When a dog does not breathe normally we speak of difficulty or respiratory distress. This breathing difficulty can lead to a real inability to get oxygen properly. Therefore many cases of breathing difficulty in dogs are life-threatening emergencies. You will completely know about breathing difficulties in dogs.
How does the respiratory system work?
The respiratory system allows air and therefore oxygen to reach the blood and oxygenate all the organs.
The respiratory system comprises of: the mouth and the nose on the outside, the pharynx, the larynx and the trachea which passes in the throat and the neck and finally the bronchi which bring the air to the lungs in the chest (or thorax). Imagine the lungs like balloons that inflate and deflate with air. Within the lungs oxygen will pass through the air sacs to join the red blood cells.
This movement of air from the nose to the lungs is called inspiration. In the opposite direction the blood gets rid of another gas, called carbon dioxide towards the nose, it is the exhalation.
Around the lungs, the pleura is a protective membranes. It serves as a “lubricant” between the lungs and the thoracic cage (= the ribs + the associated muscles). The latter protects against shocks: it is the armor of the lungs (and of the heart, placed between the two lungs).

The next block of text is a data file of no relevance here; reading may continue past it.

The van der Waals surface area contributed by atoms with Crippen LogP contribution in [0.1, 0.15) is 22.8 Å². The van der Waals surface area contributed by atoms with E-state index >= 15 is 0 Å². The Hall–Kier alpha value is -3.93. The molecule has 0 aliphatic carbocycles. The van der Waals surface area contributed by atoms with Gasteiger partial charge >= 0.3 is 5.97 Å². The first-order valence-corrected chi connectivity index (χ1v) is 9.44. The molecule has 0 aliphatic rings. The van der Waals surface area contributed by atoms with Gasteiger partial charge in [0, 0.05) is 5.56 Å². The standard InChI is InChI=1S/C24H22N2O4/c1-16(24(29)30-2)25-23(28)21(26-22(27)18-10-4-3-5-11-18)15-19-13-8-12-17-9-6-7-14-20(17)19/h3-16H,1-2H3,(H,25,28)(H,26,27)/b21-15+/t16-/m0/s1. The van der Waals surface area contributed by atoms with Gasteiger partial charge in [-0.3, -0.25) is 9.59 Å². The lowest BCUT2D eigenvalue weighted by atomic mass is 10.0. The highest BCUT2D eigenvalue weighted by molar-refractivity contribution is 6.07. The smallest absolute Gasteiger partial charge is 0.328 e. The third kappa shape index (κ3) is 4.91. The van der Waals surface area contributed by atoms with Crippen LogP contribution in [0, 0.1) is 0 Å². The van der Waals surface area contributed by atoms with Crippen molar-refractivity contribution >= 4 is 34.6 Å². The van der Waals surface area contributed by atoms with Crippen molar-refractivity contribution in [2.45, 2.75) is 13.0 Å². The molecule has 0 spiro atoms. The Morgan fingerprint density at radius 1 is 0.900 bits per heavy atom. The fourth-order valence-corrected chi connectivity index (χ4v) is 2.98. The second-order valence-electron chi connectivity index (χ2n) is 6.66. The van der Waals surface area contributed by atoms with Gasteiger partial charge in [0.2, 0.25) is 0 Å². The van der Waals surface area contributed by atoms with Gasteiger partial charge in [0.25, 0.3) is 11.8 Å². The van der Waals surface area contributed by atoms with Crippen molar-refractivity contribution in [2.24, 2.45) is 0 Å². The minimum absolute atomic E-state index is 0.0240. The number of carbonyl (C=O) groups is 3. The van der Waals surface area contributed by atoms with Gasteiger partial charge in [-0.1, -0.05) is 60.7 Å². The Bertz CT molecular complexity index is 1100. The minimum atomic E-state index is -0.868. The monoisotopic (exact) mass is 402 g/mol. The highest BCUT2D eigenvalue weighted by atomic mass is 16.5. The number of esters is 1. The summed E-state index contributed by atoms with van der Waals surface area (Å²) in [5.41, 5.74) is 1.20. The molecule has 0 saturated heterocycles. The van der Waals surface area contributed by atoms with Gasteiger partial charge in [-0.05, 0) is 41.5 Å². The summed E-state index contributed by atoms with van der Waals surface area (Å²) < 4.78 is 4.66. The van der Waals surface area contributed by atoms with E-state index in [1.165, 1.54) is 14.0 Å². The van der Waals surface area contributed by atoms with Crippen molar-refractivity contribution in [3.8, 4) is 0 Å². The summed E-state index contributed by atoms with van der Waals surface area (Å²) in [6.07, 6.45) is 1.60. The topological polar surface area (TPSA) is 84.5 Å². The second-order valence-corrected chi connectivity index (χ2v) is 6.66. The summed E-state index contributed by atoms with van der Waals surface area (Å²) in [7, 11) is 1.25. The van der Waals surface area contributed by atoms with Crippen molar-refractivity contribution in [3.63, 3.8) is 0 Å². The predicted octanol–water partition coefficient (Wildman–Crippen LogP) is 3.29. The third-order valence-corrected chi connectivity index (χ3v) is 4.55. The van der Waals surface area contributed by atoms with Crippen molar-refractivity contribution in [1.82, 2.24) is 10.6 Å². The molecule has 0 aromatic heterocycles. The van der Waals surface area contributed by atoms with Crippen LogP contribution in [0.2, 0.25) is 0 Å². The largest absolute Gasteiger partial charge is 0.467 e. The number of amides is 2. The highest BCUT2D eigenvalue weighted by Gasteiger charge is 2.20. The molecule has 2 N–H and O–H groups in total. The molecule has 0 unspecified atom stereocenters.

Below the lungs, the diaphragm is a muscle that helps with breathing. It separates the thorax from the abdomen and intestines.
What are the causes of respiratory distress in dogs?
They are multiple and can result from a failure of the lung tissue. However, the lungs are not always directly responsible for difficulty in
breathing. Indeed, an external element which would prevent the lungs from deploying correctly during inspiration (liquid in the rib cage for example). It would prevent them from emptying and filling by blocking the passage of air (an obstruction). It can also a cause of respiratory distress. Except in certain cases, respiratory distress can occur in all dogs regardless of their breed or age.
Lung causes: Ineffective lungs
- Pneumonia, bacterial or viral infection
- pulmonary edema: fluid collects in the lungs due to heart failure
- Lung tumor
- Pulmonary haemorrhage
Respiratory tract damage: obstruction of the passage of air to the lungs
- Large heart or tumor: compression of the bronchi
- Asthma: contraction of the bronchi
- Foreign body
- Obstruction of the nostrils: stenosis (nostrils that are too small), tumor, hemorrhage …
- Infection or allergy: with inflammation of the bronchi or even the appearance of secretions
- Tracheal collapse: collapse of the trachea on itself inducing a reduction in its diameter
Intrathoracic causes: blockage of lung deployment
- Pleural effusion: accumulation of fluid between the pleura
- Pneumothorax: accumulation of air around the lungs
- Hemothorax: hemorrhage in the chest
- Rib fracture
- Paralysis of the muscles of the rib cage
Damage to the abdomen
- Diaphragm rupture
- An enlarged abdominal or liver effusion that puts pressure on the diaphragm and chest.